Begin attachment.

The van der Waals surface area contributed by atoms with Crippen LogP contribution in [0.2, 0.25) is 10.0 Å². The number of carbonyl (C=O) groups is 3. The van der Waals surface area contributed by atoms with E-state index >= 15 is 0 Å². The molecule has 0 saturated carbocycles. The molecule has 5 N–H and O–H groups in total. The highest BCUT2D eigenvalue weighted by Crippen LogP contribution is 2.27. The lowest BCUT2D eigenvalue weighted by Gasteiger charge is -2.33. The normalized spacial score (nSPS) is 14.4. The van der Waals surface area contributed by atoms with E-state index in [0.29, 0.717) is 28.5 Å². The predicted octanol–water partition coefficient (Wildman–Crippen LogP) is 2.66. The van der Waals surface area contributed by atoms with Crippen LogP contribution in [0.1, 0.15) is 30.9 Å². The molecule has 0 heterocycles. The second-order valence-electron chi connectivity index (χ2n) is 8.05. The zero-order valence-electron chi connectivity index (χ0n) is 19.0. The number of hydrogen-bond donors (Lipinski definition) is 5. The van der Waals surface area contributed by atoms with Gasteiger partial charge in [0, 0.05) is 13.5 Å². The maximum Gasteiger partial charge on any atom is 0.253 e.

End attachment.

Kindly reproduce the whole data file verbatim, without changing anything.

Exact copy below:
The van der Waals surface area contributed by atoms with Crippen LogP contribution in [0.2, 0.25) is 10.0 Å². The number of carbonyl (C=O) groups is 3. The van der Waals surface area contributed by atoms with E-state index >= 15 is 0 Å². The molecule has 0 saturated carbocycles. The molecule has 5 N–H and O–H groups in total. The highest BCUT2D eigenvalue weighted by Crippen LogP contribution is 2.27. The lowest BCUT2D eigenvalue weighted by Gasteiger charge is -2.33. The normalized spacial score (nSPS) is 14.4. The van der Waals surface area contributed by atoms with E-state index in [0.29, 0.717) is 28.5 Å². The predicted octanol–water partition coefficient (Wildman–Crippen LogP) is 2.66. The van der Waals surface area contributed by atoms with Crippen LogP contribution in [0.1, 0.15) is 30.9 Å². The molecule has 0 heterocycles. The second-order valence-electron chi connectivity index (χ2n) is 8.05. The zero-order valence-electron chi connectivity index (χ0n) is 19.0. The number of hydrogen-bond donors (Lipinski definition) is 5. The van der Waals surface area contributed by atoms with Gasteiger partial charge in [0, 0.05) is 13.5 Å². The maximum Gasteiger partial charge on any atom is 0.253 e.